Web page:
1. Theol. system named after F. P. Sozzini (see Socinus, 2) and his followers. Has roots in 16th-c. Eur. anti-Trinitarians and Anabaptists (e.g., G. Blandrata,* F. Davidis,* J. Denk,* G. V. Gentile,* M. Gribaldi,* L. Hetzer,* J. Kautz,* B. Ochino,*C. Ostorodt,* M. Servetus,* L. F. M. Sozini [see Socinus, 1]), J. Völkel.* Some fled the Inquisition* to Switz., Transylvania, and Poland (where Unitarianism found favor among the ruling classes). F. P. Sozzini (see Socinus) unified and organized them. Rakow (Racow), Poland, became the cen. of the movement and seat of a flourishing school (see also Rakau Catechism). Leaders included V. Smalcius.*
2. RC reaction began under Sigismund III (see Poland, 3). The ch. at Lublin was destroyed 1627; the school at Rakow was suppressed 1638. All Socinians were banished from Poland 1658; some fled to Transylvania, others to Prussia and other parts of Ger. and to Holland and elsewhere, but without finding complete toleration. Socinians in Eng. found a kindred spirit in deism and included J. Biddle* and J. Priestley.* See also Unitarianism.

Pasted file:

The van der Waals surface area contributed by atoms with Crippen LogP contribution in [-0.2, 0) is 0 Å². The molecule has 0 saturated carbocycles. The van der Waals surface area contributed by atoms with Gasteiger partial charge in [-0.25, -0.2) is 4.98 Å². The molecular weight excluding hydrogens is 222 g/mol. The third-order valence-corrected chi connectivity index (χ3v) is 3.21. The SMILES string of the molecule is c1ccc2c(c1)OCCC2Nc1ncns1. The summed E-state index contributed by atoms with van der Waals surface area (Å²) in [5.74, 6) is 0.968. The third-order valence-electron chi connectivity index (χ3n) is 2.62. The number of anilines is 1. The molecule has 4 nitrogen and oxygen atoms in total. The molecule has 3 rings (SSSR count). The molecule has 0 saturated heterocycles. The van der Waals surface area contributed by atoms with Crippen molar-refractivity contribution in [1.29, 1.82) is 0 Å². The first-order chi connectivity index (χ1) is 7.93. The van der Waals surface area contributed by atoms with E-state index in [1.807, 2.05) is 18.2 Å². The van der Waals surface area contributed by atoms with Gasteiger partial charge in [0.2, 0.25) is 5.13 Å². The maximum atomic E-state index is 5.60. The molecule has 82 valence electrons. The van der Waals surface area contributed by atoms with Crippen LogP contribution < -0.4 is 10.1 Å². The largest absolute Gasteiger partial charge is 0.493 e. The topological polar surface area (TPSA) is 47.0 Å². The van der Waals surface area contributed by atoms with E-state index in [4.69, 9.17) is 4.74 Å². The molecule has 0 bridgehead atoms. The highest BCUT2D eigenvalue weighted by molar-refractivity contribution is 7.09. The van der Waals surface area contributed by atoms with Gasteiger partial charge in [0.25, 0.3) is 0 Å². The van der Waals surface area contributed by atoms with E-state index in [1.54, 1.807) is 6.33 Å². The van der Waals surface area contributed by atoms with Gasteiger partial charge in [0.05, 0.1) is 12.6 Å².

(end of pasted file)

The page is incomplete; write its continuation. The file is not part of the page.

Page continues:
3. Socinianism as reflected, e.g., in the works of F. P. Sozzini and the Rakau Catechism, is super-naturalistic with the tendency toward increasing rationalism. The Bible is regarded as the revealed authority and source of religious truth, containing nothing contrary to reason; e.g., the deity of Christ, original sin, vicarious atonement of Christ, and resurrection of the body are denied; the ungodly, with the devil and his angels, shall be annihilated; Baptism and Communion are unnecessary; men save themselves, insofar as they need salvation.
Edited by: Erwin L. Lueker, Luther Poellot, Paul Jackson
©Concordia Publishing House, 2000, All rights Reserved. Reproduced with Permission
Internet Version Produced by
The Lutheran Church--Missouri Synod
Original Editions ©Copyright 1954, 1975, 2000
Concordia Publishing House
All rights reserved.
Content Reproduced with Permission